The first medical journals in China were made of hemp and eventually it came to replace papyrus as the source of paper that eventually fostered the spread of written knowledge. It was used to record the deeds of history, eventually replacing clay tablets and expensive silk to be read by everyone.

From China, coastal farmers took marijuana to Korea around 2000 B.C. or earlier. It reached India between 2000 B.C. and 1000 B.C., when the region was invaded by the Aryans, a group that spoke an archaic Indo-European language. They called cannabis “bhang.” In India, the Aryan religion grew through oral tradition and was recorded in the four Vedas, or books of knowledge compiled between 1400 and 1000 B.C. They worshipped the spirits of plants and animals, and marijuana played an active role in their rituals. Like the Chinese, the people of India have a long history of using hemp in their clothing and medicine.

Wild cannabis growing in Uttarakhand, India (Wikimedia Commons)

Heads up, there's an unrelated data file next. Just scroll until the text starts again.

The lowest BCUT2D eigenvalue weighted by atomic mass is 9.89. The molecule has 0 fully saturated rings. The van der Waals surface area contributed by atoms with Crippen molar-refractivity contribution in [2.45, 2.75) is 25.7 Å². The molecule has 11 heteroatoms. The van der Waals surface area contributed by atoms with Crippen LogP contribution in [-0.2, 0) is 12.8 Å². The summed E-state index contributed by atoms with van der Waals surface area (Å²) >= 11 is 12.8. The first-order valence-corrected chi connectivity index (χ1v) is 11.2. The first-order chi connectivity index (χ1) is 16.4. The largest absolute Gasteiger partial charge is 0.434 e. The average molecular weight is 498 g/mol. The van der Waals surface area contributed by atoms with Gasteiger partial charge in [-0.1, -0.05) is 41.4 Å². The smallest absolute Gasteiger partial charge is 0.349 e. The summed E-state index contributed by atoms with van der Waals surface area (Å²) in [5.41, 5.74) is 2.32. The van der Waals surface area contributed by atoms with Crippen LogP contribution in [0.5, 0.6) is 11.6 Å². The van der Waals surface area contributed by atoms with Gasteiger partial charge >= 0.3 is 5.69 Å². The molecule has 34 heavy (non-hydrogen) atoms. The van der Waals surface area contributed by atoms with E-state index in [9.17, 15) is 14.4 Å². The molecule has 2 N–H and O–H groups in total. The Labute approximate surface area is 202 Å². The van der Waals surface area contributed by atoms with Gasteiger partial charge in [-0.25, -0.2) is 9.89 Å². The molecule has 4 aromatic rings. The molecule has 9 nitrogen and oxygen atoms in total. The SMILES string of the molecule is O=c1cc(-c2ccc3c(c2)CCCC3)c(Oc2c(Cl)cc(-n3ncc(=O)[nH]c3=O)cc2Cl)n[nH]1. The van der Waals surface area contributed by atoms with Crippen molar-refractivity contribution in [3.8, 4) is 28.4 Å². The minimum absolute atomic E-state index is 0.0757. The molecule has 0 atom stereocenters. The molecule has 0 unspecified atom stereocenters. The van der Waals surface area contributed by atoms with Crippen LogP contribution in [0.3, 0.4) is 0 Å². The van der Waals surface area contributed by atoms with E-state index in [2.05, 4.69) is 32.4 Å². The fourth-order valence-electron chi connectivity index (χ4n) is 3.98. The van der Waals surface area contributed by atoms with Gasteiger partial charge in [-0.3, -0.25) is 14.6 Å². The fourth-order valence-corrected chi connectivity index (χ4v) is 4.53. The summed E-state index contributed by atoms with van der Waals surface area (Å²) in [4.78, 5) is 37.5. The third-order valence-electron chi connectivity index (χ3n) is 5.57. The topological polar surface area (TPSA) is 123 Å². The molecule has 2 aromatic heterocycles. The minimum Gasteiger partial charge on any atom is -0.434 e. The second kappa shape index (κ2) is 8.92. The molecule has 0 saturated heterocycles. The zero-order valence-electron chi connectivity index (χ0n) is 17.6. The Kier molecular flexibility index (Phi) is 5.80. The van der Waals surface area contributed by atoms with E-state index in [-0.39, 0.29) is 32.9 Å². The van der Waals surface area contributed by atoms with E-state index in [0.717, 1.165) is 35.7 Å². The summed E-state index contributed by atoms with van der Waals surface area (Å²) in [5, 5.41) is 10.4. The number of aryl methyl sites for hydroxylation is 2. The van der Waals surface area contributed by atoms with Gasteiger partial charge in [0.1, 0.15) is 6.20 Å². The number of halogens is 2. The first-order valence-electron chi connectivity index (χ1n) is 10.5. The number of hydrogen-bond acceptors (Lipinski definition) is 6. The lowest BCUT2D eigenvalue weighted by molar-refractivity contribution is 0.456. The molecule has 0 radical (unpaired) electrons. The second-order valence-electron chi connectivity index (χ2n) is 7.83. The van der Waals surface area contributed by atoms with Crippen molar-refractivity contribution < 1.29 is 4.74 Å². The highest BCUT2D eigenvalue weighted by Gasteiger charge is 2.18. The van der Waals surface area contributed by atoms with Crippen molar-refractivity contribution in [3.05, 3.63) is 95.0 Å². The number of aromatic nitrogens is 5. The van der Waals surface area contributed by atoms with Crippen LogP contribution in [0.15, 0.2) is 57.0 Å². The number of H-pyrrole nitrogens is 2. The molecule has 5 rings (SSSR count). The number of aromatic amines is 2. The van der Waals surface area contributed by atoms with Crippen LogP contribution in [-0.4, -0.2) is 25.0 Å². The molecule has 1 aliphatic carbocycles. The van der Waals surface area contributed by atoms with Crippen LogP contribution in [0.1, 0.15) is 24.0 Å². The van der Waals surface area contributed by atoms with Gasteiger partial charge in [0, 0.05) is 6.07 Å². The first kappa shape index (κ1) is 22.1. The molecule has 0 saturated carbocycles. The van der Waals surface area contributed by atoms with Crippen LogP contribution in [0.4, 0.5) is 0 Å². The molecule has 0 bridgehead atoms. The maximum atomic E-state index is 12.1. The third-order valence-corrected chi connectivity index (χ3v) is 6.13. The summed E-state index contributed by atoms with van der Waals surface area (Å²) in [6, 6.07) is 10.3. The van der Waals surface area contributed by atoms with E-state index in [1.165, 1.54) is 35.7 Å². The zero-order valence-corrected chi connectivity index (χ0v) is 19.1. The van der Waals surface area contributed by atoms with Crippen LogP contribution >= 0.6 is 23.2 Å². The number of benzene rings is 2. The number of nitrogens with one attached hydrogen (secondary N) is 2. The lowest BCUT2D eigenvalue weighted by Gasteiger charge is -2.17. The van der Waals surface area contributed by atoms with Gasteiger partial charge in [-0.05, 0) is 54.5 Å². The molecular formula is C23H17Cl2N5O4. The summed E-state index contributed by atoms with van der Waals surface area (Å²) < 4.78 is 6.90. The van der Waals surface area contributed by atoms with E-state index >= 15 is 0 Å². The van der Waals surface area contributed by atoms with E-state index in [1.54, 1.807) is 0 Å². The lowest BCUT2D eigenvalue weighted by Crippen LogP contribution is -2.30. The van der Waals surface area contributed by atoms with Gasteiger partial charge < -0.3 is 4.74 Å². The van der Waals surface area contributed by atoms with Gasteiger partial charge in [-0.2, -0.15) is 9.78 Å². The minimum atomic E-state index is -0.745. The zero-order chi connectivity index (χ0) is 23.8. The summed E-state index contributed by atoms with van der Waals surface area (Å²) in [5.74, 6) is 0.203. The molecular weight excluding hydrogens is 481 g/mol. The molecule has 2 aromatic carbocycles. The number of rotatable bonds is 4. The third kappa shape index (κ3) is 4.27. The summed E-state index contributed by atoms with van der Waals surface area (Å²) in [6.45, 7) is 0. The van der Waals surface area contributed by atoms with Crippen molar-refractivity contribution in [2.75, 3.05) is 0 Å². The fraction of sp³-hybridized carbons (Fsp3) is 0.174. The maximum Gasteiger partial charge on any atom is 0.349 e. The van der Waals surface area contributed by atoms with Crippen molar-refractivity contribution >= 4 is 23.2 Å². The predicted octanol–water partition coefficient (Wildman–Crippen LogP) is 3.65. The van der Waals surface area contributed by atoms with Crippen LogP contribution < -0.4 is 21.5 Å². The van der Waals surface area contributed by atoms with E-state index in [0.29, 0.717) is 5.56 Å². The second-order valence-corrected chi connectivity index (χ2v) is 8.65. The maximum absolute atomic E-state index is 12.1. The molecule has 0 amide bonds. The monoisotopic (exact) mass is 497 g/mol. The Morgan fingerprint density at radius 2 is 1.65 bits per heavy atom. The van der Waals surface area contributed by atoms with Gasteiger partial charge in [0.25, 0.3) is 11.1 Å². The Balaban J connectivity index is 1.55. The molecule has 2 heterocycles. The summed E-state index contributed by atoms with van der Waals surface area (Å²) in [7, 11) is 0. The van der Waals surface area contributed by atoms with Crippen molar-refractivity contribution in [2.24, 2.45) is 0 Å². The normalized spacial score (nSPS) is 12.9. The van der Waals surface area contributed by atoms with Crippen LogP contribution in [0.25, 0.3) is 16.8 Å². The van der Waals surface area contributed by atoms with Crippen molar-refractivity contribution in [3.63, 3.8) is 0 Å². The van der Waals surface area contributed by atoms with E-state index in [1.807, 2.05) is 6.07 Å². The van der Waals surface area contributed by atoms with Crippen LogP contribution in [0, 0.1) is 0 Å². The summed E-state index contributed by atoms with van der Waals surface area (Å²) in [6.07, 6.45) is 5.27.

Cannabis use in ancient Egypt has been recorded as far back as 2,000 B.C., found on scrolls depicting medicinal plants. It was first documented in Kemet (ancient Egypt) to treat sore eyes and cataracts. According to Diodorus Siculus, a Sicilian Greek historian, Egyptian women used cannabis as a medication to relieve sorrow and bad humor. In 1213 B.C. Cannabis pollen was found on the mummy of Rameses II. Additional research has linked cannabis pollen to all known royal mummies.

Seshat, the ancient Egyptian goddess of record-keeping and measurement. On her head is a cannabis leaf and flower. (Wikimedia Commons)

Marijuana was introduced to the Middle East between 2000 B.C. and 1400 B.C., where it was probably used by the Scythians, a nomadic Indo-European group. The medical use of the plant in the middle east is recorded in 700 B.C. in the Venidad, an ancient Persian religious text purportedly written by Zoroaster.

Manuscript Illustration of Hemp, Cauliflower, and Southernwood (Wikimedia Commons)

The Scythians brought Cannabis to Europe from the Altai Mountains to Germany around 2,800 years ago.